I was on BBC Radio Suffolk again today, recommending A Good Read on the afternoon show. It began by the presenter, Lesley Dolphin introducing her own summer page-turner as David Nicholls' 'One Day'. She warned me before we went on air that she was going to mention it and was surprised when I said that not only had I also read the book, but that I had in fact recommended it on the programme some months ago when it was first published. Later, in the broadcast, I asked if Lesley had been to see the film of the book, and she hadn't realised that there was one. This seemed astonishing for someone so well-informed and who had loved the book. It just shows that you should never assume that messages always get through the radar.
This evening I led the first Browsers Book Group after the summer. Numbers had been dropping off before the break, so I had no idea how many people would come along tonight to discuss Hans Fallada's 'Alone in Berlin'. It was evident it was going to be a busy night when unfamiliar faces started arriving at 7.45, not the usual regulars rushing in breathless at 8pm on the dot. We had 23 people and six of these were men - unprecedented! It was an excellent discussion. I think just about everyone found this a difficult book, although there was an even split in those appreciating the struggle, feeling they had gained something from the experience, and those wishing they could have given up the fight if it hadn't have been a book group book!
I found out today that Joanna Trollope's latest novel is set in Suffolk - in fact just down the road at Shingle Street. I was on to the case straightaway and polished off the book overnight.
It's called 'Daughters-in-Law' and was a pleasant enough read. But nothing really happened!
I've only read one other Joanna Trollope so I don't know whether this is typical of her writing. This story dealt with three young wives trying to please their domineering mother-in-law, while at the same time seeking to assert their own way in life. One wife didn't toe the family line and everything and everyone falls into a (mild) state of disarray. Ultimately there is a resolution, although this came about rather too easily for me. But, for a holiday read, or an escape from the crises in the news at the moment, I suppose there's nothing wrong with wanting everything to work out in the end.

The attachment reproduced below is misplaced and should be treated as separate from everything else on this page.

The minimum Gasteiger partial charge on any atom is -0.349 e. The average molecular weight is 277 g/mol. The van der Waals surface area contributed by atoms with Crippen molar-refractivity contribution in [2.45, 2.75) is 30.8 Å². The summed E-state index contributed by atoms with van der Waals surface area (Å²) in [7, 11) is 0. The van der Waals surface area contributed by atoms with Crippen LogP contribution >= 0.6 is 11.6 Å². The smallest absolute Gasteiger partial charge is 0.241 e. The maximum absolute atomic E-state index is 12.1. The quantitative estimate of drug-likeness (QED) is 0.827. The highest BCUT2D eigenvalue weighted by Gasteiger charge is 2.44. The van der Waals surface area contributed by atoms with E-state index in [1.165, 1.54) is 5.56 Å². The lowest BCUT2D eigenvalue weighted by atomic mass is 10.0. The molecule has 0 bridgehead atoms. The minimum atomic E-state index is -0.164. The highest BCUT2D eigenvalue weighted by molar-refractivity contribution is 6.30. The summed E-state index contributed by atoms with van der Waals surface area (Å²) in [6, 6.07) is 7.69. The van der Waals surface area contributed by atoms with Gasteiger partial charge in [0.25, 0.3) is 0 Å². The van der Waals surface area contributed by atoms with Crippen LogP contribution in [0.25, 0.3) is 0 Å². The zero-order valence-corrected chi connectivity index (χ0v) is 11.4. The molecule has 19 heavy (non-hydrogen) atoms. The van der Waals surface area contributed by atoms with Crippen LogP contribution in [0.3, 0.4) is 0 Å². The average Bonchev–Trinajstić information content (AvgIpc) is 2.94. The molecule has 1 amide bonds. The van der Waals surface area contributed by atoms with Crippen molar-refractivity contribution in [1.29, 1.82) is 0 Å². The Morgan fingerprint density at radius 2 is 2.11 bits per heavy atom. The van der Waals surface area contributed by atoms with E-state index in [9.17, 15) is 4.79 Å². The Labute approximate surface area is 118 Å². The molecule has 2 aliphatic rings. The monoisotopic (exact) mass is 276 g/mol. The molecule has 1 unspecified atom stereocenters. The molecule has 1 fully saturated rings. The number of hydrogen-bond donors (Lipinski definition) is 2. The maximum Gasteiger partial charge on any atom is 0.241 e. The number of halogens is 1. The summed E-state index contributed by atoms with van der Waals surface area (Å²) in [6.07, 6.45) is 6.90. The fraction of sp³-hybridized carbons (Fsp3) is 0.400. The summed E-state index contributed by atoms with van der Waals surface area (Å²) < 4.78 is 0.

As regards the setting - there was a fair bit of name-dropping for Shingle Street, Aldeburgh and Snape, but no real sense of atmosphere, and I didn't feel the author had a passion for these places. In fact the wives returned to London, and there was a sense that this is where Joanna Trollope is happiest.
Held a fascinating event tonight. Orange Prize 2011 judge, Liz Calder came to Browsers to talk about the experience of being on the panel of five and reading from a list of 150 titles to choose this year's winner.
Actually, she didn't read all 150 (although the head of the judges, Bettany Hughes, did apparently). Each of the judges had 30 books given to them in December, and had to report back to the panel in March. From this discussion, the longlist was chosen, and all the judges then had to read these books.
Liz said that she learned as a publisher that the only way to get through a big pile of books was to get up early and, before the business of the day is started, do your reading. Now retired (although still involved in organising the annual literature festival in Brazil and running a new publishing company based in Suffolk), she found she was able to clear the decks and read constantly for the six months, and some books she read two or three times in order to be sure she had made the right decision. She believes she has read 70 books and it has been 'exhilarating'!
When I first saw the shortlist, though, my heart sank. There was nothing there that appealed to me. I thought I ought to read them in order to be better informed for Liz's visit and what a treat this turned out to be.